That includes in the hospital when you are establishing your breastfeeding relationship. Don’t feel shy in telling doctors and nurses that you don’t want your baby to use a pacifier or to receive formula or other supplements. You have a voice.
You won’t necessarily lose weight.
Sure you burn extra calories when you breastfeed, but not everyone loses weight. Some people — like me — actually gain weight while they’re breastfeeding.
Don’t worry about what other people say or think: Just keep feeding your baby the way you choose and focusing on getting the best self-care possible, including eating a healthy diet and getting the exercise you need.
You can breastfeed after you go back to work.
You don’t have to stop breastfeeding because you return to work. Your employer is legally required to give you the space and the time to pump at work, though many women still report issues. So long as your employer is complying with this requirement and you have the motivation to do so, you can continue to pump at work for as long as you want to breastfeed.
Of course, you may ultimately decide that pumping is the absolute worst (which it is), but that choice is yours to make. Just know that you have the options, and don’t feel that your breastfeeding goals must be deterred by going back to work.
You have options.
Don’t feel like you are obligated to breastfeed.
If you decide that breastfeeding is the best decision for you and your baby, that’s alright.
If you decide that breastfeeding is the best decision, but then you change your mind after three months, that’s alright.
If you decide that you don’t want to breastfeed and you want to exclusively pump instead, that’s alright.
If you decide that you don’t want to breastfeed and you want to use donor milk instead, that’s alright.
If you decide that you want to supplement your breastfeeding with formula feedings, that’s alright.
If you decide that you want to stop breastfeeding and switch to formula, that’s alright.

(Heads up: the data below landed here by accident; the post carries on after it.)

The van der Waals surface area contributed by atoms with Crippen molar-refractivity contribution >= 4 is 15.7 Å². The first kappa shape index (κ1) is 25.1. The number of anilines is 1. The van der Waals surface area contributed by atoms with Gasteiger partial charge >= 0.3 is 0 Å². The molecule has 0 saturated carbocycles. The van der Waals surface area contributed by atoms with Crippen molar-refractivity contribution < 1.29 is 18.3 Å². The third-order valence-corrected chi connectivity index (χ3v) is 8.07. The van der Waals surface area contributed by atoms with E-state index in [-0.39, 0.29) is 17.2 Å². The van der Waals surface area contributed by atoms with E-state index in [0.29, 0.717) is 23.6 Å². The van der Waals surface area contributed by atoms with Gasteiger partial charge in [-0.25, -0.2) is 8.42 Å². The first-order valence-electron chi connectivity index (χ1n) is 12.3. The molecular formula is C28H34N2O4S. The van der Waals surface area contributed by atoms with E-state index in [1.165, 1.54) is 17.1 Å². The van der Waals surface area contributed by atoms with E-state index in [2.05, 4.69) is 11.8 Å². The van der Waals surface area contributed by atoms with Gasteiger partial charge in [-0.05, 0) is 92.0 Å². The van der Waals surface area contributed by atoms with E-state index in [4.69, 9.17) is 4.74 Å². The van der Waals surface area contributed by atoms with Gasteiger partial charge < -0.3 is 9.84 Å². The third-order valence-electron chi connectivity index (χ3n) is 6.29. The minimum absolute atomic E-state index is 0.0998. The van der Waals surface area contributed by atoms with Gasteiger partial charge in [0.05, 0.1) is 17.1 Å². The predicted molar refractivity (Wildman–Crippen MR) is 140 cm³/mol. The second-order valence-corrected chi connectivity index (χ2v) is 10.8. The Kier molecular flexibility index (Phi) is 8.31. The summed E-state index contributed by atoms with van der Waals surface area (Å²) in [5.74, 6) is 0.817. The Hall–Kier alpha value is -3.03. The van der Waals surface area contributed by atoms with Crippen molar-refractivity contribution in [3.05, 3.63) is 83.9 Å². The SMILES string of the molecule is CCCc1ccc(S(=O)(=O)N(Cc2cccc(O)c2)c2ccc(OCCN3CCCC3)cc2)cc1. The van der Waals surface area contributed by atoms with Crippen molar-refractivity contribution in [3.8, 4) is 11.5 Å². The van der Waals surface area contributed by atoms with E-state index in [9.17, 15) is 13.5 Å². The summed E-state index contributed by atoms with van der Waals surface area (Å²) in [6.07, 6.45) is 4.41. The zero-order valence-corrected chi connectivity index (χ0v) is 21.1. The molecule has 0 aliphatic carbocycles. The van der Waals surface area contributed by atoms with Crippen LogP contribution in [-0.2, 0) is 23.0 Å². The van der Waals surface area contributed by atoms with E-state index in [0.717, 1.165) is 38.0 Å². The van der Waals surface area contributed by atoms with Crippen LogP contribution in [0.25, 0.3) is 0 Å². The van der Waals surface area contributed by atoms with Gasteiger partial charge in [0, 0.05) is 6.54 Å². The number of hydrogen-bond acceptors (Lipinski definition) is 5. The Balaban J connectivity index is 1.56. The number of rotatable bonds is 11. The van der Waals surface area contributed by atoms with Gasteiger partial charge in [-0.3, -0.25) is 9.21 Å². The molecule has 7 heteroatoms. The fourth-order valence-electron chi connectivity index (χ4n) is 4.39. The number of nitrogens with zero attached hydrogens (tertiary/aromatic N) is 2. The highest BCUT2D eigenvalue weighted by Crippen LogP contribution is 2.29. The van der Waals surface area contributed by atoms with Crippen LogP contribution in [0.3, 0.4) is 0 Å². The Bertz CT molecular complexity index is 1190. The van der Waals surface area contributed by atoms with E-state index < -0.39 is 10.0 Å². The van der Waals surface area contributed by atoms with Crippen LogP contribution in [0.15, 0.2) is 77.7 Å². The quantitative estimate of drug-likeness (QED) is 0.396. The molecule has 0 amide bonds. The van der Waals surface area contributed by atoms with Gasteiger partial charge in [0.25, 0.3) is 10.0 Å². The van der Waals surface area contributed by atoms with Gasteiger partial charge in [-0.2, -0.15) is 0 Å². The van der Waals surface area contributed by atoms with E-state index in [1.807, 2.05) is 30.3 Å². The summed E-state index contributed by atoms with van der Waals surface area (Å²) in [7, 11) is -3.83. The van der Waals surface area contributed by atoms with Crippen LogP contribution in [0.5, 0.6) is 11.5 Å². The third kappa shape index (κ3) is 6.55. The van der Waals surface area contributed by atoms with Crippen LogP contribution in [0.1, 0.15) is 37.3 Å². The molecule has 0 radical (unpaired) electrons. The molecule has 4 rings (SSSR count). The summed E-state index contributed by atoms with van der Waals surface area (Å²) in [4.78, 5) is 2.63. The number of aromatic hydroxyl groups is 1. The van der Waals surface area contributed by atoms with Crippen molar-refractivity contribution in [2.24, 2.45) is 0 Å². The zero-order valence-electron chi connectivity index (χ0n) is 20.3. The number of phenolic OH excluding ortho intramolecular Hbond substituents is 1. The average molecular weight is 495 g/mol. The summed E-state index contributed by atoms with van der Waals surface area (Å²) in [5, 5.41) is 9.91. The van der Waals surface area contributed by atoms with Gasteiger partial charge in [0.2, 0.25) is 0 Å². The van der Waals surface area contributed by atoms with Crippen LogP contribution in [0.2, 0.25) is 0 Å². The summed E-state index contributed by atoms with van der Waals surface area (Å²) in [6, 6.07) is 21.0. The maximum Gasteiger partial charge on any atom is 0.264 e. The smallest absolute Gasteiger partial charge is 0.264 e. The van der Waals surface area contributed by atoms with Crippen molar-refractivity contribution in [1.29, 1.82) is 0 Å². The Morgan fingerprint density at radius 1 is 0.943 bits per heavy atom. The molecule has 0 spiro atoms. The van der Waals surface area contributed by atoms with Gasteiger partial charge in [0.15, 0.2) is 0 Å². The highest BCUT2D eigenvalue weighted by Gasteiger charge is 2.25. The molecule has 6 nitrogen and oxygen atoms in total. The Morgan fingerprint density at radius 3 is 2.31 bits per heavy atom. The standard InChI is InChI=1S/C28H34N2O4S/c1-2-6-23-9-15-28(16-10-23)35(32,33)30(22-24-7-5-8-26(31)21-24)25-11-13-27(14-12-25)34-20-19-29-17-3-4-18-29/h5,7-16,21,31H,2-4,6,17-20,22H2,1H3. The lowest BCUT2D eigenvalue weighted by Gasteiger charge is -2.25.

The key is that you know that the decision is yours to make and that it shouldn’t be persuaded by the opinions of others. Use the information at your disposal to make the best decision for you and your baby, but don’t feel like you have to do anything out of fear of judgement.
You have rights.
In most states, you have the right to breastfeed your baby anywhere that you have the right to be. That means that you can make the choice to feed your baby anywhere that he needs to eat and anywhere that you feel comfortable doing so.
If you’re in the middle of the mall, you can feed your baby.
If you’re at a restaurant, you can feed your baby.
If you’re in the middle of a crowded playroom, you can feed your baby.
You can feed your baby whether you have a cover or not. Do not let other people intimidate you or make you feel uncomfortable. Know that you have rights, and know that you are doing what is best for your baby.
It’s not “weird.”
When people tell you that they think breastfeeding is “weird” or “unnatural,” they are reflecting their own issues, not yours. You’ll most often hear this when you are still breastfeeding a toddler (26 months here), but a few people will say it even about babies.
Ignore these people. Trust what you are doing and don’t let anyone tell you otherwise.
Whatever happens in the course of your breastfeeding experience, just remember: You are doing the best you can, and whatever decision you make is the right one for you and your baby. Everything else will fall into place with time.